Poor guy. The drink machines weren’t working which meant that his customers were thirsty. Once the line went down I politely, quietly went up to the counter to ask if he could fill my cup with some water from the tap. “The drink machine is broken!” he barked. I felt my eyes widen and my head jerk back a little and then I kindly nodded with understanding. I silently turned and made my way back to my seat.
“Geez. He doesn’t have to be so rude,” I thought to myself. But then I remembered what a stupid rough morning it must have been for him. I mean, being a manager of a restaurant with a broken drink machine has to come with some level of stress. First-world problems. So I just prayed for him.
A couple of minutes passed and then he came to my table. “I’m sorry, it’s just that we only have tap water and it’s not cold,” he said with regret in his voice. “Don’t worry about it. Really. It’s no big deal,” I assured him. He held up his index finger as if to say “give me a second,” and then he rushed around the counter. I saw him grab a bottled water from what looked like the staff refrigerator. “Here,” he said, “I insist. It’s the least I can do.” I took it with a thank you and then he got back to work. Humbled.
That could have turned out completely different. I could have mouthed back. I wanted to mouth back. I could have jumped over the counter and…done…something. I’m such a trouble-maker. Not really. I could have entered into his bad day and taken on his bad attitude changing the whole course of my good morning. Thankfully, I didn’t.
But I do. When it’s someone close to me — like…my kids — I can get offended. I can enter into their bad day and take on their bad attitude and change the whole course of my good morning. Why do I do that?!
It’s so much better when, by God’s absolute grace and only through His Spirit’s empowering, I leave a buffer between me and someone else’s bad day. When I look at things from a less defensive approach — praying rather than talking back, speaking blessing rather than cursing — the results are beauty rather than tornado-ish, relational destruction.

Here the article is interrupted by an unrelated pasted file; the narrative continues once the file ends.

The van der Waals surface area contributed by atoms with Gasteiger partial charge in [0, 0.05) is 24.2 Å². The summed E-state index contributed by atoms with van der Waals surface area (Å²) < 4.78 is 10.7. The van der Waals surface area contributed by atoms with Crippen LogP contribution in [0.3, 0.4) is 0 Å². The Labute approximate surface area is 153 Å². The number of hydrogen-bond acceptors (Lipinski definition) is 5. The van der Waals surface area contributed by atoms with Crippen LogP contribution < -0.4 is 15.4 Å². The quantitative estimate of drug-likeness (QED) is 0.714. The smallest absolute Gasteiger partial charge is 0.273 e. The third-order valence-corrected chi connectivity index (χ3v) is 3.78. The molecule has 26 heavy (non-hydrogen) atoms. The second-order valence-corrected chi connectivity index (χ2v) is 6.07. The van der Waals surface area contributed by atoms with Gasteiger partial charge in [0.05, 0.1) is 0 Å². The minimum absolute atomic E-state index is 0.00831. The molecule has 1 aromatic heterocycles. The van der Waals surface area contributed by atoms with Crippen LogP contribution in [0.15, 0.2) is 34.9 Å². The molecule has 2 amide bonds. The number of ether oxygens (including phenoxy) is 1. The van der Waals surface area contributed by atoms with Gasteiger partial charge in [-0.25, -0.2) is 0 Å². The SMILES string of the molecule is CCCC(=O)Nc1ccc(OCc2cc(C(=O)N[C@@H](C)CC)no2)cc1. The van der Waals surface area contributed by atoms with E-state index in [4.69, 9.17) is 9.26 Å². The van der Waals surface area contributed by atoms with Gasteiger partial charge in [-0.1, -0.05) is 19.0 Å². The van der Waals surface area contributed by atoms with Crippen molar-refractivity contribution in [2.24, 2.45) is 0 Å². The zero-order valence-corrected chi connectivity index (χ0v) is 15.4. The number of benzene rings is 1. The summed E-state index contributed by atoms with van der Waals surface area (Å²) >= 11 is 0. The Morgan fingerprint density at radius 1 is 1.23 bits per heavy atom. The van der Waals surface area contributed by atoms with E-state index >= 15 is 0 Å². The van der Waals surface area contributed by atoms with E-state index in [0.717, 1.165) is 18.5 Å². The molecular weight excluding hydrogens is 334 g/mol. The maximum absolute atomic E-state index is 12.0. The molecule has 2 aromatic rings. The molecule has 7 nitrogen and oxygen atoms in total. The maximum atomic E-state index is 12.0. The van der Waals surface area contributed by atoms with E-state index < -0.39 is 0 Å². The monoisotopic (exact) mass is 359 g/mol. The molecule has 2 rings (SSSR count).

We all have bad days. But instead of taking on someone else’s bad day, we get a choice. We get to choose our response.
I can’t do it on my own. He’s gracious to indwell us. I don’t always do it well. He’s gracious to forgive us. But if I’ve spent time communing with God and meditating on true things, I’m much more apt to intercede. When I’ve allowed Him to fill me full of Himself, I’m much less needy for others to give me security.
A beautiful prayer that Paul prayed for others:
For this reason I bow my knees before the Father, from whom every family in heaven and on earth is named, that according to the riches of his glory he may grant you to be strengthened with power through his Spirit in your inner being, so that Christ may dwell in your hearts through faith – that you, being rooted and grounded in love, may have strength to comprehend with all the saints what is the breadth and length and height and depth, and to know the love of Christ that surpasses knowledge, that you may be filled with all the fullness of God.
It’s going to happen because it’s Thursday, and we live on this planet. Someone around us will struggle against their heart or their circumstance in search of true joy. But we get to choose our response. We can choose to help them rather than drag them further down. We can choose to stand in the gap, praying to the only One who’s able to heal-hearts and change perspectives.
It’s our choice, today.
Fill me, Lord…
What helpful things do you do when face-to-face with someone else’s bad day?